The Coca-Cola machine squirts drink into the face of Colonel Guano after he shoots holes in it. However, there would be no reason for the bottles or cans in the machine to be under pressure, as the shooting wouldn't have shaken them up. Also, the bottles wouldn't be stored to the side of the vending door (where the bullet holes are), but above it. The style of machine shown mixes tap water from a water line attached to the building's plumbing with carbon dioxide and drink syrup stored in tanks inside the machine under pressure and dispenses it into a paper cup that drops into a chamber in the door which is plainly visible in the shot. Therefore, it is quite plausible that water would squirt from the machine under pressure if the tanks or water lines were pierced by gunfire. This style of machine used to be quite common when this film was made in the 1960's, but are now fairly rare, as the machines had to be restocked with raw drink syrup (a different tank of syrup for each drink flavor) and recharged with carbon dioxide. Otherwise, if the syrup, carbon dioxide, or both ran out, you often received either a cup of plain soda water, a "flat" soda with no bubbles, or worst of all, a cup of plain water if both the syrup and carbon dioxide tanks were empty. See more »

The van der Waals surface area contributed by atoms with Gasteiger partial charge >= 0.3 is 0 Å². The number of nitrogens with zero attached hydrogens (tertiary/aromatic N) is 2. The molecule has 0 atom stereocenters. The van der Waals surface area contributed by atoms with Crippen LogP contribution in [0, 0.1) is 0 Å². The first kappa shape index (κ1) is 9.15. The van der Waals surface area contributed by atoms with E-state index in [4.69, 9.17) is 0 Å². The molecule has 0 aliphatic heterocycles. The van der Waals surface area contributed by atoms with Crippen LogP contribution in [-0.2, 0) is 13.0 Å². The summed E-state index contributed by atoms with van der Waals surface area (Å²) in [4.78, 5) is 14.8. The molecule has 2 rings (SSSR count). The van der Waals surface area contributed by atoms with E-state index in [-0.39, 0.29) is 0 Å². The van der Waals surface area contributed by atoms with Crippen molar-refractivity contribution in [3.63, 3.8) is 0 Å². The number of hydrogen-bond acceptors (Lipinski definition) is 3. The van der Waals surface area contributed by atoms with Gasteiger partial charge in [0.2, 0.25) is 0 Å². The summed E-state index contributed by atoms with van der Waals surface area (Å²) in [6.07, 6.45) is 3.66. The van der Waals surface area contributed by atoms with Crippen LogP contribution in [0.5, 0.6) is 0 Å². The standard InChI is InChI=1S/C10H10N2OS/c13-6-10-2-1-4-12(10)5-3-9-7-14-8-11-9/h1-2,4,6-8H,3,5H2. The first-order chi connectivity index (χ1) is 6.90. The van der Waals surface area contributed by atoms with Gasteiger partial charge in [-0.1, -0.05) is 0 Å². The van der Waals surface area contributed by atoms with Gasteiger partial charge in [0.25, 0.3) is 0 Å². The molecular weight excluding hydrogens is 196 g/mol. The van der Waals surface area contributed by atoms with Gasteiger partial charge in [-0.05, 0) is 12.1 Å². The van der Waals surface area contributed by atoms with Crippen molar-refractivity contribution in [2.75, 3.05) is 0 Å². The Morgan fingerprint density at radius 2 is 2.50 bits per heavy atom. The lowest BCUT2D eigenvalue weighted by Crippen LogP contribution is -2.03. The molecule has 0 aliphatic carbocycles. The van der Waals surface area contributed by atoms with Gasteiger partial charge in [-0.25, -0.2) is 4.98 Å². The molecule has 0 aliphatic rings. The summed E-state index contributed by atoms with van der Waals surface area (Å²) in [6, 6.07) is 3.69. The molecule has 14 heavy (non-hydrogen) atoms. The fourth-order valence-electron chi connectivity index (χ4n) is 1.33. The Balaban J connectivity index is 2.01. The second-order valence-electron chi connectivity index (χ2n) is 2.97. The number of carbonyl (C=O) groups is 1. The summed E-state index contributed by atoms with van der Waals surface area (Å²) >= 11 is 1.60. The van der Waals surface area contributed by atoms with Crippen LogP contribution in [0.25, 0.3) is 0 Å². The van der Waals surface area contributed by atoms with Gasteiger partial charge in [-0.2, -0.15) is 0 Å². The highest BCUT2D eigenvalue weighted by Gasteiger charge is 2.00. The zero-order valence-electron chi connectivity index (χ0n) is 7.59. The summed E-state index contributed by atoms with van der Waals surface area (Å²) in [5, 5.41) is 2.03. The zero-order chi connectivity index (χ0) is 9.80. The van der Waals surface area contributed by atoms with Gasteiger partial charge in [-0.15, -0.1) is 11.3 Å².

Quotes

[first lines]
Narrator: For more than a year, ominous rumors had been privately circulating among high-level Western leaders that the Soviet Union had been at work on what was darkly hinted to be the ultimate weapon: a doomsday device. Intelligence sources traced the site of the top secret Russian project to the perpetually fog-shrouded wasteland below the Arctic peaks of the Zhokhov Islands. What they were building or why it should be located in such a remote and desolate place no one could say.